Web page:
Myanmar's technology is already sky-high, with consumers zooming to “the cloud” every day through services such as Gmail. But it’s not all sunshine for companies that want to offer and run cloud services, as they face a sceptical market and capacity challenges.
“Cloud” is a tech buzzword representing the idea that information stowed on the internet can be obtained any time, any place – as if plucked from the sky.
“Running on the cloud means you’re [taking out a loan on] someone else’s servers on a server farm instead of setting up your own,” said Ko Yan Naung Oak of Yangon innovation lab Phandeeyar. “It’s analogous to getting electricity from the utility board instead of running your generator at home.”
“It is also democratising in the sense that tech companies don’t need to have staff babysit their own servers any more when you host on the cloud. In that way, I think it enables leapfrogging.”
Consumers and businesses in Myanmar have already rocketed to the cloud, according to tech experts.
Anyone who gets directions through Google Maps or sends files through Dropbox interacts with the nebulous technology. Telenor Myanmar launched an application last year for storing pictures on the cloud.
However, Fairway Technology managing partner Ko Ei Maung said that Myanmar lacks fundamentals required for building cloud infrastructure services.
“We are not ready as we don’t even have basic things yet, such as stable electricity and fast internet,” he said. “Even if we manage that, I think there is not enough market opportunity for local cloud infrastructure service providers and it will be very difficult to compete with already-established, global-scale cloud infrastructure service providers.”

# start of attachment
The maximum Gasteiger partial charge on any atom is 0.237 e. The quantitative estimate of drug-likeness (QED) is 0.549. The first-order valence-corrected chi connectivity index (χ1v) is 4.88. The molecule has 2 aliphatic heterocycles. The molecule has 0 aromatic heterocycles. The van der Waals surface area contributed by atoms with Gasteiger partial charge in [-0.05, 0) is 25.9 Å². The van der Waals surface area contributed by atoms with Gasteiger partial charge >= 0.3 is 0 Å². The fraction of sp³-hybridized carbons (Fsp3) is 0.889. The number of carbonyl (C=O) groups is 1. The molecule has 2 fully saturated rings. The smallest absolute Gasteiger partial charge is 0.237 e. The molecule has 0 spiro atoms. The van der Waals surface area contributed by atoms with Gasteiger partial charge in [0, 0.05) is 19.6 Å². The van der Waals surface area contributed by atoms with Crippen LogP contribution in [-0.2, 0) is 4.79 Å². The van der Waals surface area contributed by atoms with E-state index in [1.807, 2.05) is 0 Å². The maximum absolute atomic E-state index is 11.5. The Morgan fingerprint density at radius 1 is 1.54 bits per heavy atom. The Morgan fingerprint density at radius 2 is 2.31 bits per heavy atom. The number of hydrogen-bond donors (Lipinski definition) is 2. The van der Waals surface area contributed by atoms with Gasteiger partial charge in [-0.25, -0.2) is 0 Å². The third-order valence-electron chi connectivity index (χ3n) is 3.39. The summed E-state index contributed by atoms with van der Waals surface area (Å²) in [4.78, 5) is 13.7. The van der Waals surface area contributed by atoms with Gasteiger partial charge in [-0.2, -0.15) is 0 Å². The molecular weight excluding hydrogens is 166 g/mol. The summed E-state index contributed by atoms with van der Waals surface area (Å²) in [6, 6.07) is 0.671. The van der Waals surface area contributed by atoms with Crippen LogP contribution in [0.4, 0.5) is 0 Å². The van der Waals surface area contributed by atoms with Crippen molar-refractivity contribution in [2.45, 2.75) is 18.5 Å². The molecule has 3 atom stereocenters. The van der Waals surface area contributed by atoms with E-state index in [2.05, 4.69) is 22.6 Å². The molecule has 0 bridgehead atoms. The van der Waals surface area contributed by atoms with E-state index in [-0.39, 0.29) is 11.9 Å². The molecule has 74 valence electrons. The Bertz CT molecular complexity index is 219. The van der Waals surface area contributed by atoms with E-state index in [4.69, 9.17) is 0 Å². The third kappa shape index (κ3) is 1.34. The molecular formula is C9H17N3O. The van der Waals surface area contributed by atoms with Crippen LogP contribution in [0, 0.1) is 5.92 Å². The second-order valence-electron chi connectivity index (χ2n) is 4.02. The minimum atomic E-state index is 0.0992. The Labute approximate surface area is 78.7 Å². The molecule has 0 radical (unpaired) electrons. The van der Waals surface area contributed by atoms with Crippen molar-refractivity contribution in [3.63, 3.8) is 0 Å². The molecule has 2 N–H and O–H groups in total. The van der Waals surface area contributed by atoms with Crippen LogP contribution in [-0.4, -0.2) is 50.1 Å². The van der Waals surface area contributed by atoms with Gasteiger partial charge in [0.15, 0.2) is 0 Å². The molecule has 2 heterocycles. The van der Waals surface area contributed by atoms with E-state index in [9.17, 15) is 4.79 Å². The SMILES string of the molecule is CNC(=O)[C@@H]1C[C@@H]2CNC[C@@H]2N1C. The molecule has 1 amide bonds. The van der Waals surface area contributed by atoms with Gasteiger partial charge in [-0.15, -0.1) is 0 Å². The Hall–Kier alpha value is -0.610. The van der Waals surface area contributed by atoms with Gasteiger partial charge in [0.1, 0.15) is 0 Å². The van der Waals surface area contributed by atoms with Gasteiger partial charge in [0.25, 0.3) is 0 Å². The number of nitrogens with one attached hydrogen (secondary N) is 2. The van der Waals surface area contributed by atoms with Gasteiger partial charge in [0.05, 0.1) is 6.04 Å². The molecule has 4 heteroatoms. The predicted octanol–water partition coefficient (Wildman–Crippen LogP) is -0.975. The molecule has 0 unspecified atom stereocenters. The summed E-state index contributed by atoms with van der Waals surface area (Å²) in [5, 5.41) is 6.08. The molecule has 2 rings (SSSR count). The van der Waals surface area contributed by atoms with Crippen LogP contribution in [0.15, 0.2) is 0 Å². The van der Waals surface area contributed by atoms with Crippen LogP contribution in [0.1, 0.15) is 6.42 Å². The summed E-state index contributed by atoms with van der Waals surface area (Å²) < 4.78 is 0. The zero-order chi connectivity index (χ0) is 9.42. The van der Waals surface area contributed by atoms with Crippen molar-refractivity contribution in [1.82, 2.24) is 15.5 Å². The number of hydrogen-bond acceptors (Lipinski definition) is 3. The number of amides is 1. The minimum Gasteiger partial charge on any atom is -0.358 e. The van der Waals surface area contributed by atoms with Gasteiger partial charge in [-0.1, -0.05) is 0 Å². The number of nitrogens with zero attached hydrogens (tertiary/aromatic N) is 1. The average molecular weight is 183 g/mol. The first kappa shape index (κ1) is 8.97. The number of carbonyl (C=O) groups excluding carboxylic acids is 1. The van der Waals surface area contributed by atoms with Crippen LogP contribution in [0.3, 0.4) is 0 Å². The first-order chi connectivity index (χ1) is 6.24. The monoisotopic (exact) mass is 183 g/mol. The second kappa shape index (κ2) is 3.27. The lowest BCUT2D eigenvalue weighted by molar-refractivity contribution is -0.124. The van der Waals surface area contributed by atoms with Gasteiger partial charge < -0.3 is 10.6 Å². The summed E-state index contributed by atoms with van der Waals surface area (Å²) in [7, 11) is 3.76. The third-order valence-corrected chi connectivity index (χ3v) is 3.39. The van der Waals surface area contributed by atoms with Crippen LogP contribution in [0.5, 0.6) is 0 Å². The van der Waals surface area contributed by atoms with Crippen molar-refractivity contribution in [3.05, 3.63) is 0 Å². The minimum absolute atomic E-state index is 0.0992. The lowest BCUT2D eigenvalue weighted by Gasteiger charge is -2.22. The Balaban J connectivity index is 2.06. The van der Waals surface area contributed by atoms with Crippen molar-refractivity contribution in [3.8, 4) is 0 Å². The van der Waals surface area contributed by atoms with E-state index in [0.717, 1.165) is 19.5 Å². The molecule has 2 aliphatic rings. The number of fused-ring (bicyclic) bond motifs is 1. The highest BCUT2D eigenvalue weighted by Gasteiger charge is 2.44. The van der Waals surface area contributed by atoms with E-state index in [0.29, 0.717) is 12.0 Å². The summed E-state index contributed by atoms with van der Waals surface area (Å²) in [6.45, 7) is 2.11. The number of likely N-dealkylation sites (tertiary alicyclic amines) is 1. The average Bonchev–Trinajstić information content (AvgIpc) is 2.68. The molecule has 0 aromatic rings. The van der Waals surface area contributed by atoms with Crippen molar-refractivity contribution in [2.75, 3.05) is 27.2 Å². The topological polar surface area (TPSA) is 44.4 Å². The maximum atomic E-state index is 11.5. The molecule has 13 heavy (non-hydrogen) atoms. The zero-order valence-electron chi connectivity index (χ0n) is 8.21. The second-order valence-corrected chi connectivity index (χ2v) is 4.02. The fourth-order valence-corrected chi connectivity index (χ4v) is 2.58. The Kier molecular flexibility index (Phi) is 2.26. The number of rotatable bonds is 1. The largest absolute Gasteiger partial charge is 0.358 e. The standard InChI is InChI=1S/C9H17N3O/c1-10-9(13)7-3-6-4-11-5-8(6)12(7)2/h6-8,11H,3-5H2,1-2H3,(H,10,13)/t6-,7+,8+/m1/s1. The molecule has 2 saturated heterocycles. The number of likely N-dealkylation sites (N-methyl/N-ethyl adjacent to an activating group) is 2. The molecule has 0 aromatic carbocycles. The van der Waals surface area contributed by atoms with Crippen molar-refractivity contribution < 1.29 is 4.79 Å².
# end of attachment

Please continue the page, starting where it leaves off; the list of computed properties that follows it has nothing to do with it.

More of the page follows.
Ko Yan Naung Oak also said the market prospects in Myanmar may be limited.
“I don’t know if there’s a need for Myanmar to have its own cloud service provider, since it’s an economies of scale thing, and global companies have a much bigger competitive edge,” he said.
Zwenexsys managing director Ko Thar Htet said his software and development company and others are using cloud infrastructure from developed countries to serve the Myanmar market, and that local internet service providers could run cloud services if they so chose.
“The readiness is a different story,” he said. “Myanmar needs professionals with knowledge and experience, fibre network infrastructure, international connectivity bandwidth and electrical power to enable the datacentres that will provide cloud infrastructures.”
Meanwhile, an American enterprise resource planning software company, whose solutions can run on the cloud, said “the mindset of the people” toward the technology represented an obstacle.
“The most difficult thing we are trying to change is a perception that cloud is not secure and that cloud is slow,” said Acumatica international operations president Laurent Dedenis.
“The cloud is only getting better everywhere ... If it is usable today for most processes, which is the case in most of the central parts of Myanmar and the main business areas, it’s absolutely possible to think that adoption will become extremely fast in the next year.”